In our Gospel reading, we hear Mark’s account of the call of the first disciples of Jesus. When Jesus calls Simon and Andrew, “they left their nets and followed him.” When He calls James and John, “they left their father Zebedee in the boat with the hired men and followed him.” As I reflect on my own call, I have come to an understanding of what it means when one discerns his or her own vocation.
For me, discerning and living out God’s will brings a peace of mind and heart. One feels comfortable in the vocation she or he is called to. On the other hand, answering one’s call should probably lead to some discomfort, because doing God’s will leads us to go beyond where we are. Somewhere along the line God calls us out of being comfortable or complacent.
When I look at what Simon and Andrew, James and John leave behind when they follow Jesus, the things and people they leave behind represent things we need to leave behind when we strive to be disciples of Christ. The nets that Simon and Andrew leave behind represent for me the traps we often fall into that hinder our being true to the persons God calls us to be. Whether it is resentment or prejudice or shame or fear, whatever it is keeps us from accepting God’s love in our hearts, and prevents that love from shining through us to others. Alcoholics Anonymous would call it “the bondage of self.” Sometimes we don’t want to let go of these “nets,” as hurtful as they may be to us, because we’re afraid of what pain there might be in letting them go. But if we can trust in Jesus, we can let them go, and Jesus will see us through whatever challenges and pains of conversion there might be.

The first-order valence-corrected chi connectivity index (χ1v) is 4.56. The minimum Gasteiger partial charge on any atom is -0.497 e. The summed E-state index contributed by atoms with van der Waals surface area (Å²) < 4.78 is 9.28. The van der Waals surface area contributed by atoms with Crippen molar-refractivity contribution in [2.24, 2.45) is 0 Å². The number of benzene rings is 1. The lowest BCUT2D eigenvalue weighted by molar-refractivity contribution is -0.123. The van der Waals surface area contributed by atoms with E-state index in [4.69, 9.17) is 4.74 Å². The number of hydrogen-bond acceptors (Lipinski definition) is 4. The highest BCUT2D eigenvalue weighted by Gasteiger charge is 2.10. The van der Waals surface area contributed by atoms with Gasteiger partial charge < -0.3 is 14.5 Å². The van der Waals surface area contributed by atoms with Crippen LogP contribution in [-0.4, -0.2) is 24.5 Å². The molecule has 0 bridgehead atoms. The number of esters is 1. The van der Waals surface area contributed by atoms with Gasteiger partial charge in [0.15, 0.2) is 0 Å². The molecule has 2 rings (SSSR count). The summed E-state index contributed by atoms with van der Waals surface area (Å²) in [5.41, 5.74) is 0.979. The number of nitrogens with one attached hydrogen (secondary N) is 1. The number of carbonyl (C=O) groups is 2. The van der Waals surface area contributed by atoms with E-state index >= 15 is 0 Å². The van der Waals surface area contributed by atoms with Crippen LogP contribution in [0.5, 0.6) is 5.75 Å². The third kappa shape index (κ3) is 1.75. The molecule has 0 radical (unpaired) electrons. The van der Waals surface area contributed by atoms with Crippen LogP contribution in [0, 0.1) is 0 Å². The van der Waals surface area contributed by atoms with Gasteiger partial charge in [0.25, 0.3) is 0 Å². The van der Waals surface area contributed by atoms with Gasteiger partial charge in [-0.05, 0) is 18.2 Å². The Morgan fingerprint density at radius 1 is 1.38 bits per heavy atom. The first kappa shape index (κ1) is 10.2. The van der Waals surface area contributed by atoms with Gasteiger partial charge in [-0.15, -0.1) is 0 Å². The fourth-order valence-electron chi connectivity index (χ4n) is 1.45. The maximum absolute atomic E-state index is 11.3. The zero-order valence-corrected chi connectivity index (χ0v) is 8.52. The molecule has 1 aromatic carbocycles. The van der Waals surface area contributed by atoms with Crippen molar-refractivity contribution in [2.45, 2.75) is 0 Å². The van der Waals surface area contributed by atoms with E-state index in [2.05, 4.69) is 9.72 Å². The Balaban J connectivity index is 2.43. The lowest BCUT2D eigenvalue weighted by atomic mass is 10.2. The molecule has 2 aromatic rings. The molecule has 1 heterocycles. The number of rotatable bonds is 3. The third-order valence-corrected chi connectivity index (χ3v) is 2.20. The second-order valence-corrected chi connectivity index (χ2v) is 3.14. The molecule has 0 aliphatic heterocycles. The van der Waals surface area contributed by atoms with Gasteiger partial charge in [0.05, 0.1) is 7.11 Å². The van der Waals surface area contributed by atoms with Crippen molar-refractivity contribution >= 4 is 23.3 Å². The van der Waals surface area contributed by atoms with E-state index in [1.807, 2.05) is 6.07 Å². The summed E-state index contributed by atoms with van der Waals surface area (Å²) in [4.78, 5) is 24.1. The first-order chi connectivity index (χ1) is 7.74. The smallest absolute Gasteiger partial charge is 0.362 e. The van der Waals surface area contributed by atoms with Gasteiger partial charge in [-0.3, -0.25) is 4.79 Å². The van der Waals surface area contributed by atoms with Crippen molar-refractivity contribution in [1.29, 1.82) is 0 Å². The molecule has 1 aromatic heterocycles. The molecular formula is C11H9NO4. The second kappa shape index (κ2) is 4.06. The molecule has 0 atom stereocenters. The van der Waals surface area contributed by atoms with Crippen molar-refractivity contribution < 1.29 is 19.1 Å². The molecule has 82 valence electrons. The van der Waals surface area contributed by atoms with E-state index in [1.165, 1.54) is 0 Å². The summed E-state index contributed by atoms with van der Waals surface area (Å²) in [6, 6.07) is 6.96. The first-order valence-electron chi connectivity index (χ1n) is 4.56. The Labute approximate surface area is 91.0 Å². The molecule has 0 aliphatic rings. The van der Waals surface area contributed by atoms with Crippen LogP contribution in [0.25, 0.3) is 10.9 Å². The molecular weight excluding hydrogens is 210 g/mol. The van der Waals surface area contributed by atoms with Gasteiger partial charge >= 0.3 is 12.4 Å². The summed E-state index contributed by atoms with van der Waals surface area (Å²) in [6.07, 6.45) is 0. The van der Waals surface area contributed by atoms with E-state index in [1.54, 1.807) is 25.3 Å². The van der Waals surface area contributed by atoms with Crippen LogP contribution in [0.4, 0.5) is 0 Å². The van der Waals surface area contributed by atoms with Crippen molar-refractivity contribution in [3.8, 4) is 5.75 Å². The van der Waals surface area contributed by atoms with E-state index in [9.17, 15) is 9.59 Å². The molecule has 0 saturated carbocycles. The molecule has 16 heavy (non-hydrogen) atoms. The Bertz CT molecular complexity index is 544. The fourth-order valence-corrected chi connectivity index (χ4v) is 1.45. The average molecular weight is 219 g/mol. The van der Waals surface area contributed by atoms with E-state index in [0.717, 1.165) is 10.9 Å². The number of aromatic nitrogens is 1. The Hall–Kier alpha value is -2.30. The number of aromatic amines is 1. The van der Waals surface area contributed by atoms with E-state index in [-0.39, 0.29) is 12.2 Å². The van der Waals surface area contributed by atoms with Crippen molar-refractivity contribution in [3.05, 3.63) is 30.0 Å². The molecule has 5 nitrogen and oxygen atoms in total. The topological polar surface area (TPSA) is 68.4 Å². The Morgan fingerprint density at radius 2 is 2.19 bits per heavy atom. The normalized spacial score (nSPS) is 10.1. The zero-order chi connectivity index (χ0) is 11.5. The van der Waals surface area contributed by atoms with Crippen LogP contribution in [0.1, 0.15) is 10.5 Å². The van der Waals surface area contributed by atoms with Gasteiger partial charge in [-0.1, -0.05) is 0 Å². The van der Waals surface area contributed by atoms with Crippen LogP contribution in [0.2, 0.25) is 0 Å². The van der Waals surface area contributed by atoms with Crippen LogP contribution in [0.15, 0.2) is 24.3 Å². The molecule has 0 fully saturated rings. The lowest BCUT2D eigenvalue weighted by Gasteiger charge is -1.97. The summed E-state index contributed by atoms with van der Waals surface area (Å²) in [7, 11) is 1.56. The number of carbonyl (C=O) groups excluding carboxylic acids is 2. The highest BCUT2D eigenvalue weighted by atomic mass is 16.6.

Similarly, when James and John leave their father Zebedee behind, that represents to me a willingness to leave behind the old ways of thinking and relating that get in the way of Christian love. Judgment, bias, disregard for the environment, unwillingness to listen to others, can all fall into this category. But if I can see Jesus even in “the least of these,” and I am willing to learn from them, I am more able to take on new ways of thinking and acting that more fully show the love of Christ to the world.
And what would the world look like if we thought in terms of living out our vocations, and were willing to let go of what hinders us in following Jesus? In our second reading from 1 Corinthians, St. Paul tells the Christians there to not act as they usually do, because “the time is running out.” He also says, “The world in its present form is passing away.” In many ways, as we see the advances of technology and such, we see the truth in Paul’s words. But if we look at the suffering and violence, his words can ring hollow. But even if we as individuals would let the love of God in Jesus Christ change us to some degree, that would leave the world a different place, even if it is a very slight amount. And what would happen if more and more people of good will joined together in the effort?
I know this can sound too simplistic or optimistic, but should we trust our cynicism, or should we trust in Jesus? Simon and Andrew, James and John were not perfect, as we will see the further we get into Mark’s Gospel, but they trusted enough in Jesus to let the old life behind. May we trust n Jesus enough to let go of what gets in the way and follow Him.
Fr. Phil, CP